Ayke van Laethem

Safely Embedding JSON in JavaScript

, by Ayke van Laethem

One commonly cited advantage of JSON is that it is a subset of JavaScript and thus you can insert it easily in a <script> tag. Unfortunately, that's not completely true and even opens the door for [XSS](https://www.owasp.org/index.php/Cross-site_Scripting_(XSS) attacks, as I discovered recently. But with a little escaping you can safely embed JSON in <script> tags.

This is what the official json.org web page says:

JSON has become the X in Ajax. It is now the preferred data format for Ajax applications. There are a number of ways in which JSON can be used in Ajax applications. The first is to include JSON text in the original HTML.

var data = JSONdata;

This is useful in cases where the JSON text is significantly smaller than its HTML representation. By completing the HTML generation in JavaScript, the page can be delivered more quickly.

But consider this example:

var data = {"message": "</script><script>alert('XSS');"};

This does exactly what it says. Which is certainly not what you want.

So when you control all the JSON data, this is safe, but it's not when any part of it can be modified by a user of your web application. And are you sure nobody but you will ever be able to influence that data? Better be safe than sorry, so escape everything. It's easy and painless (just escape <, > and &), but read on for some more issues and a proper fix.

There is a second problem: JSON is not a true subset of JavaScript, unlike what json.org claims (emphasis mine):

JSON (or JavaScript Object Notation) is a programming language model data interchange format. It is minimal, textual, and a subset of JavaScript. Specifically, it is a subset of ECMA-262 (The ECMAScript programming Language Standard, Third Edition, December 1999). It is lightweight and very easy to parse.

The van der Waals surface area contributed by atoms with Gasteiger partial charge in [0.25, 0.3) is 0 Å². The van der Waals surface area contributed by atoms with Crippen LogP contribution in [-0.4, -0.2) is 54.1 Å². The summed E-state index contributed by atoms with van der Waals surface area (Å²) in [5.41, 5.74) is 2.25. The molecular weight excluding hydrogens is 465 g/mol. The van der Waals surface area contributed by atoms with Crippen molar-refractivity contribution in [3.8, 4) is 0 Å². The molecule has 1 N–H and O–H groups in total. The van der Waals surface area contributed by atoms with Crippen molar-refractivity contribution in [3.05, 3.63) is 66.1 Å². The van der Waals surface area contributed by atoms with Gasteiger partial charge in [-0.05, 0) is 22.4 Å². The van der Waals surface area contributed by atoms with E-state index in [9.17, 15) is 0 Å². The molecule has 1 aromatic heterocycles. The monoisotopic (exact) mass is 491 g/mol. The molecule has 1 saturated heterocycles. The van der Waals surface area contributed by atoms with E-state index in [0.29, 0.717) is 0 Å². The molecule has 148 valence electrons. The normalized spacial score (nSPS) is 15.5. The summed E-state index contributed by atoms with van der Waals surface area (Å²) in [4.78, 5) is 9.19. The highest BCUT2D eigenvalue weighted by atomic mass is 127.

JSON allows the Unicode code points U+2028 and U+2029 in strings, while JavaScript doesn't. Why is this? Well, Douglas Crockford missed that part of the JavaScript specification (oops!). And what does this difference mean? Well, it's possible to craft strings (like {"JSON":"ro
cks!"}) that are valid JSON but not valid JavaScript. Try executing ({"JSON":"ro
cks!"}) in a shell and see what happens:

There is a small character between the 'o' and the 'c' which usually isn't visible but will result in a syntax error.

This may not seem like a big issue, but this means that if there is any user-submitted text in the JSON, they can cause a kind of DOS. Imagine what happens if the JSON is part of the main page, and some critical JavaScript follows it degrading the usability of the website.

So, in addition to <, > and &, there are U+2028 and U+2029 which need escaping. Luckily, escaping is very simple: the only place these characters can appear is in strings. And any character in a string can be escaped to it's Unicode code point.

Character Replacement
< \u003c
> \u003e
& \u0026
U+2028 \u2028
U+2029 \u2029

The result is completely valid JSON, so you really should do this 'by default' on all your JSON output that might ever be used inside a <script> tag. The resulting JSON is slightly longer, but safe.

var data = {"message": "\u003c/script\u0026\u003cscript\u0026alert('XSS');"};